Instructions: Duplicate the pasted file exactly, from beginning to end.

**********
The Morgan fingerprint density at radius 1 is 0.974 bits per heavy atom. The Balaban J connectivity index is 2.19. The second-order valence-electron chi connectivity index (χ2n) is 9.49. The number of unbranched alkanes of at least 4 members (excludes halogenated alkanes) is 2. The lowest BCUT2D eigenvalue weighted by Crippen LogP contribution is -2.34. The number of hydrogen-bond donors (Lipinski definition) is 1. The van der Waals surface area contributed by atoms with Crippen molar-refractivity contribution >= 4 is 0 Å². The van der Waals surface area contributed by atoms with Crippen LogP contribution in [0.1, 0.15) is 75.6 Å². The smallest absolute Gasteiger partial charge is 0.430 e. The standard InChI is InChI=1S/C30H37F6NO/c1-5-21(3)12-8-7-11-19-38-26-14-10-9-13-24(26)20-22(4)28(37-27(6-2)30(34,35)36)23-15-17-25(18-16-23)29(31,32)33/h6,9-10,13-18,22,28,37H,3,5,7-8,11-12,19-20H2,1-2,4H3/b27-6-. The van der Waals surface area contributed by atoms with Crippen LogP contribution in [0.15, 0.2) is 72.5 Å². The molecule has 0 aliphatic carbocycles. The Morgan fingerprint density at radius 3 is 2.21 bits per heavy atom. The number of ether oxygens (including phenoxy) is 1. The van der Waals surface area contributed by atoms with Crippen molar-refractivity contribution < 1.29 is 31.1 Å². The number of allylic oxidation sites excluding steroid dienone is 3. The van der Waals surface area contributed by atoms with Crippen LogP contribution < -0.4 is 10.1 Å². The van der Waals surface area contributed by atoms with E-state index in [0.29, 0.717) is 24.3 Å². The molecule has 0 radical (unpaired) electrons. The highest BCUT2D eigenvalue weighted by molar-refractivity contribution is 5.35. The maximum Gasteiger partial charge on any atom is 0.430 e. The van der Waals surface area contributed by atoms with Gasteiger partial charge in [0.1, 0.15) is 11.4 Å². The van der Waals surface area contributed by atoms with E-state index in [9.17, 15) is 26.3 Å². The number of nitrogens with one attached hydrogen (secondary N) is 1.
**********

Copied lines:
The Morgan fingerprint density at radius 1 is 0.974 bits per heavy atom. The Balaban J connectivity index is 2.19. The second-order valence-electron chi connectivity index (χ2n) is 9.49. The number of unbranched alkanes of at least 4 members (excludes halogenated alkanes) is 2. The lowest BCUT2D eigenvalue weighted by Crippen LogP contribution is -2.34. The number of hydrogen-bond donors (Lipinski definition) is 1. The van der Waals surface area contributed by atoms with Crippen molar-refractivity contribution >= 4 is 0 Å². The van der Waals surface area contributed by atoms with Crippen LogP contribution in [0.1, 0.15) is 75.6 Å². The smallest absolute Gasteiger partial charge is 0.430 e. The standard InChI is InChI=1S/C30H37F6NO/c1-5-21(3)12-8-7-11-19-38-26-14-10-9-13-24(26)20-22(4)28(37-27(6-2)30(34,35)36)23-15-17-25(18-16-23)29(31,32)33/h6,9-10,13-18,22,28,37H,3,5,7-8,11-12,19-20H2,1-2,4H3/b27-6-. The van der Waals surface area contributed by atoms with Crippen LogP contribution in [0.15, 0.2) is 72.5 Å². The molecule has 0 aliphatic carbocycles. The Morgan fingerprint density at radius 3 is 2.21 bits per heavy atom. The number of ether oxygens (including phenoxy) is 1. The van der Waals surface area contributed by atoms with Crippen molar-refractivity contribution < 1.29 is 31.1 Å². The number of allylic oxidation sites excluding steroid dienone is 3. The van der Waals surface area contributed by atoms with Crippen LogP contribution < -0.4 is 10.1 Å². The van der Waals surface area contributed by atoms with E-state index in [0.29, 0.717) is 24.3 Å². The molecule has 0 radical (unpaired) electrons. The highest BCUT2D eigenvalue weighted by molar-refractivity contribution is 5.35. The maximum Gasteiger partial charge on any atom is 0.430 e. The van der Waals surface area contributed by atoms with Gasteiger partial charge in [0.1, 0.15) is 11.4 Å². The van der Waals surface area contributed by atoms with E-state index in [9.17, 15) is 26.3 Å². The number of nitrogens with one attached hydrogen (secondary N) is 1.